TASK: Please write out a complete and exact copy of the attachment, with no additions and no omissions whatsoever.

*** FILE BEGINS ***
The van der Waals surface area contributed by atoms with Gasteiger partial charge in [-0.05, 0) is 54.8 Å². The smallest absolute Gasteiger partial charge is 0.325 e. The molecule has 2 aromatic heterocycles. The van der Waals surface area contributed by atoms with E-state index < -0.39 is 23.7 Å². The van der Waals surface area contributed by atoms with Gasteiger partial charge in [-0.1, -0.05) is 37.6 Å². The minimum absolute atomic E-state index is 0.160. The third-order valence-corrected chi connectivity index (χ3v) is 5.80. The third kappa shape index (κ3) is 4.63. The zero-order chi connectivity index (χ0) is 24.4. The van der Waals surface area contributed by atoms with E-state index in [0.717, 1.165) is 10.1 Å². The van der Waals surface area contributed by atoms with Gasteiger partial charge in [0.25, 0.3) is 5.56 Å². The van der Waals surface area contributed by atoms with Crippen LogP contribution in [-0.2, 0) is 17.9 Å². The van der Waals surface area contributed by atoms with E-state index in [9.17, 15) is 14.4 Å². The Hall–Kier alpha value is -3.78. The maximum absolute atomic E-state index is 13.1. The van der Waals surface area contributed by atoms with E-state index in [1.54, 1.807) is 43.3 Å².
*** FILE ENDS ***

The van der Waals surface area contributed by atoms with Gasteiger partial charge in [-0.05, 0) is 54.8 Å². The smallest absolute Gasteiger partial charge is 0.325 e. The molecule has 2 aromatic heterocycles. The van der Waals surface area contributed by atoms with E-state index < -0.39 is 23.7 Å². The van der Waals surface area contributed by atoms with Gasteiger partial charge in [-0.1, -0.05) is 37.6 Å². The minimum absolute atomic E-state index is 0.160. The third-order valence-corrected chi connectivity index (χ3v) is 5.80. The third kappa shape index (κ3) is 4.63. The zero-order chi connectivity index (χ0) is 24.4. The van der Waals surface area contributed by atoms with E-state index in [0.717, 1.165) is 10.1 Å². The van der Waals surface area contributed by atoms with Gasteiger partial charge in [0.25, 0.3) is 5.56 Å². The van der Waals surface area contributed by atoms with Crippen LogP contribution in [-0.2, 0) is 17.9 Å². The van der Waals surface area contributed by atoms with E-state index in [9.17, 15) is 14.4 Å². The Hall–Kier alpha value is -3.78. The maximum absolute atomic E-state index is 13.1. The van der Waals surface area contributed by atoms with E-state index in [1.54, 1.807) is 43.3 Å².